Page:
LegalTech New York – A European Perspective

13 February 2013 by Daniel Kavan

The LegalTech New York tradeshow is the biggest trade show and conference in the world in the Legal Technologies and E-Discovery field. Although it is truly international in terms of attendance, as you would expect from a conference in New York City, the majority of speakers, exhibitors and delegates are from the United States. This is no reason for European practitioners to ignore it – it is useful to keep an eye on developments in the US, as over the last decade or two, trends from the US have followed in the UK and, and to some extent, continental Europe, in subsequent years.

So what were the trends in the at LegalTech 2013 which we can expect to hop “across the pond?”

Technology Assisted Review (TAR) was certainly at the forefront. It is beginning to be widely accepted by lawyers in the US as a defensible method of augmenting the document review process and the US courts are starting to hand down decisions to support this.  TAR, also referred to by some as “Computer Assisted Review” (CAR) or “Predictive Coding,” uses machine learning prioritise important documents and suggest categorisations for review, resulting in faster, more efficient and more accurate review.  I believe UK courts will not be far behind their US counterparts in approving parties’ use of this technology.  We may well see this in 2013, with  the official implementation of the new Practice Direction 51G for managing cases and their costs, with a significant emphasis on proportionality.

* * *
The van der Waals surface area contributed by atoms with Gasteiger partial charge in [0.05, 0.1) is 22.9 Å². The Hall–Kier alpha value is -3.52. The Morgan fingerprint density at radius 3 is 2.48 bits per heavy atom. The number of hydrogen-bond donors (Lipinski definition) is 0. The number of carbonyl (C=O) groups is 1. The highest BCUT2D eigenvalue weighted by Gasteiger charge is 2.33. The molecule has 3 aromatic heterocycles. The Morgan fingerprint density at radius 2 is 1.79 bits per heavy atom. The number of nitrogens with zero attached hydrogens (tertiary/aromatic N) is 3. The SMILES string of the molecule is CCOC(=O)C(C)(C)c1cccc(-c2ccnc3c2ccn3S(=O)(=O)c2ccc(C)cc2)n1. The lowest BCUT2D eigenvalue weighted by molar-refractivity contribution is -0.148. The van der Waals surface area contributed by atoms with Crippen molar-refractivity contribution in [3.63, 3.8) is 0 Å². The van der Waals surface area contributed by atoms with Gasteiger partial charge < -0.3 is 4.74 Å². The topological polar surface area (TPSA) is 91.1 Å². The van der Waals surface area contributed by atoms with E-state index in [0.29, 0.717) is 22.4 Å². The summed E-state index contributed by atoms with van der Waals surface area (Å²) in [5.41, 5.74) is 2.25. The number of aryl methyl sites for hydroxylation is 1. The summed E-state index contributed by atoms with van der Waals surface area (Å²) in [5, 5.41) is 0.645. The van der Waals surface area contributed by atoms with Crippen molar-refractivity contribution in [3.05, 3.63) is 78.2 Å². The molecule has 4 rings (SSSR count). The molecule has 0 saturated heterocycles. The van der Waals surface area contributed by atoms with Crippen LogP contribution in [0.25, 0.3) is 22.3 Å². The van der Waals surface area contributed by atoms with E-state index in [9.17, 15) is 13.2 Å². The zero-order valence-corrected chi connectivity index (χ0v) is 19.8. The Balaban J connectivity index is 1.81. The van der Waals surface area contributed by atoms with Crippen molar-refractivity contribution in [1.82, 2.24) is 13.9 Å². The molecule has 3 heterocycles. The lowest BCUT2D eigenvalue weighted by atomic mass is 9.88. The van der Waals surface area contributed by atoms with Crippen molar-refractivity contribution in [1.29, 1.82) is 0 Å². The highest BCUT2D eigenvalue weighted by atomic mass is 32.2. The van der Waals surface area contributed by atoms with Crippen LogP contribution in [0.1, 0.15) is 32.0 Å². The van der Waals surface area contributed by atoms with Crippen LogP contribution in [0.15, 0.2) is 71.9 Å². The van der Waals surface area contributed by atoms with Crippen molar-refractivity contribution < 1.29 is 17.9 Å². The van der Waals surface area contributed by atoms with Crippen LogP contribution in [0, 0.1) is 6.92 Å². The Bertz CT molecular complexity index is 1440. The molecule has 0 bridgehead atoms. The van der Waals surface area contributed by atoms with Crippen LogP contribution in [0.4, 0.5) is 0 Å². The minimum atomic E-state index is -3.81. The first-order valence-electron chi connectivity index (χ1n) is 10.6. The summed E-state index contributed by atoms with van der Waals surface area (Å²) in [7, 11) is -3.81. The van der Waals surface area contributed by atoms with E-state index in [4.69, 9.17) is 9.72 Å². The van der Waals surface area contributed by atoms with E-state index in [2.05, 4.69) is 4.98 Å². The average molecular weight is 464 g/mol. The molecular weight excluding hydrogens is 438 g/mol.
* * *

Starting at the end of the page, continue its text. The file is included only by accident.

Apart from the vast array of exhibitors showcasing their latest technology, there was also a series of interesting educational seminars.  A highlight for me was fun session moderated Kroll Ontrack’s Chris Wall, featuring Ralph Losey (Partner and National e-Discovery Counsel at Jackson Lewis LLP) and Jason R. Baron (National Archives' Director of Litigation) on the panel. They simulated a document review exercise by displaying a number of documents to the audience and asked audience SMS whether they thought they were relevant or not, based on a basic set of defined relevance criteria. The opinions as to relevance varied significantly amongst audience members. This was a fun way to illustrate how human document review can yield lower than expected precision and recall in a document review, and led to discussions on how TAR might help supplement a review to improve overall accuracy.